This Is How Letter Writing Makes You Feel Better
When you can't get together in person (and you're burned out on video calls), try a handwritten note. A survey by the U.S. Postal Service in April showed that 1 in 6 consumers were sending more letters and cards to family and friends in hopes of feeling less isolated—and according to scientists, it works.
Letter writing, similar to journaling, has been linked to greater contentment, reduced stress and more positive thinking, says Allison G. Johnsen, behavioral health manager at Northwestern Medicine Central DuPage Hospital near Chicago. Plus, writing by hand (rather than keyboard) helps to slow down our thoughts. "It takes time," says Johnsen, and "giving ourselves this can be relaxing, both physically and mentally." And, of course, receiving mail has mental health benefits, too, making us feel appreciated and remembered.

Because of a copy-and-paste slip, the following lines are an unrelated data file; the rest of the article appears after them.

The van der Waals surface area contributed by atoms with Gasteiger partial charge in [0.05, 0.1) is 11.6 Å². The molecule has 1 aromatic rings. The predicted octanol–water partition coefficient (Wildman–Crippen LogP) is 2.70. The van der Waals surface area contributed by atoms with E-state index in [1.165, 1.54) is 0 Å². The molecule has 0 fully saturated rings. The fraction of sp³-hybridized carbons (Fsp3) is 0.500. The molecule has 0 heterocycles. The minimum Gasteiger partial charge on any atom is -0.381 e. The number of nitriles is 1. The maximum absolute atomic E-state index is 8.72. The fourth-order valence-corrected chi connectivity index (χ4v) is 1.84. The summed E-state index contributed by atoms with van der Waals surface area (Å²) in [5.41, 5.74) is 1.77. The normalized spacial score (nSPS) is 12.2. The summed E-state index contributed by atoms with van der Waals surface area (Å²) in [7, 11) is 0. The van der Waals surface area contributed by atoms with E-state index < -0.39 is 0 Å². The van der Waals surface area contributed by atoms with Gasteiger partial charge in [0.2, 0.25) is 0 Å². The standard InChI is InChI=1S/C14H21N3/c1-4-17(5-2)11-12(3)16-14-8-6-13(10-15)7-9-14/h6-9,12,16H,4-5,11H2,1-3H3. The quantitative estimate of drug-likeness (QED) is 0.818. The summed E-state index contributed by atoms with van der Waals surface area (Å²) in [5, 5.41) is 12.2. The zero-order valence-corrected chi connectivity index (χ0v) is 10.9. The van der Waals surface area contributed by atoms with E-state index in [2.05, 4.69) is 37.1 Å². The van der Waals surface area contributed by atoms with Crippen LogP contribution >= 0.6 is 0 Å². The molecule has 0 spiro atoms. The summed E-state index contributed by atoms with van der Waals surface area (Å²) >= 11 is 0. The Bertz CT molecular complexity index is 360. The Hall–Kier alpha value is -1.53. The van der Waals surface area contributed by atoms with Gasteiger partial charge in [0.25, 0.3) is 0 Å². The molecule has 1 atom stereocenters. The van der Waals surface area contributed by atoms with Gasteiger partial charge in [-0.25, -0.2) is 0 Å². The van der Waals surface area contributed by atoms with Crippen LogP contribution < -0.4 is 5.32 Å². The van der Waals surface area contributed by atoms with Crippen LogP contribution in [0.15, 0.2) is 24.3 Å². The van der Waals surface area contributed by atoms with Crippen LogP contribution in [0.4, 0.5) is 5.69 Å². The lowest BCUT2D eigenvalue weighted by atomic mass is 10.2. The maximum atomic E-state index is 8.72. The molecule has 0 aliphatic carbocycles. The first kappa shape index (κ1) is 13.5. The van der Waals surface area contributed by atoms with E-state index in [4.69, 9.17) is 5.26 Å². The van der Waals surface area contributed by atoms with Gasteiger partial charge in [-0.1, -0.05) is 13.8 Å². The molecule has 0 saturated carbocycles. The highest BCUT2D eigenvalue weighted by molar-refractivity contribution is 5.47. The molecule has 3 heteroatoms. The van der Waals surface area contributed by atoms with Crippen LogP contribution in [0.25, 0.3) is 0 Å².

Try jotting a postcard to a different friend each week. Build a pen-pal relationship with a grandchild. Or send cards to nursing home residents. A thoughtful note is more than enough—or check out the ideas below, from All She Wrote stationery boutique in Chicago, for putting a little extra magic in the mailbox.
Snail Mail Style
ADD FLAIR Swap basic postage stamps for vintage ones so darling, the recipient will want to save the envelope too. Minneapolis-based Edelweiss Post has many options on Etsy.
SWAP RECIPES Instead of texting a photo or link, write your favorite recipe on an actual recipe card. Share a memory about making it on the back for a personal touch.
GET INKED Fancy writing isn't only for wedding invitations. Enroll in an online calligraphy course (check out Laura Hooper Calligraphy) to pretty up your paper notes.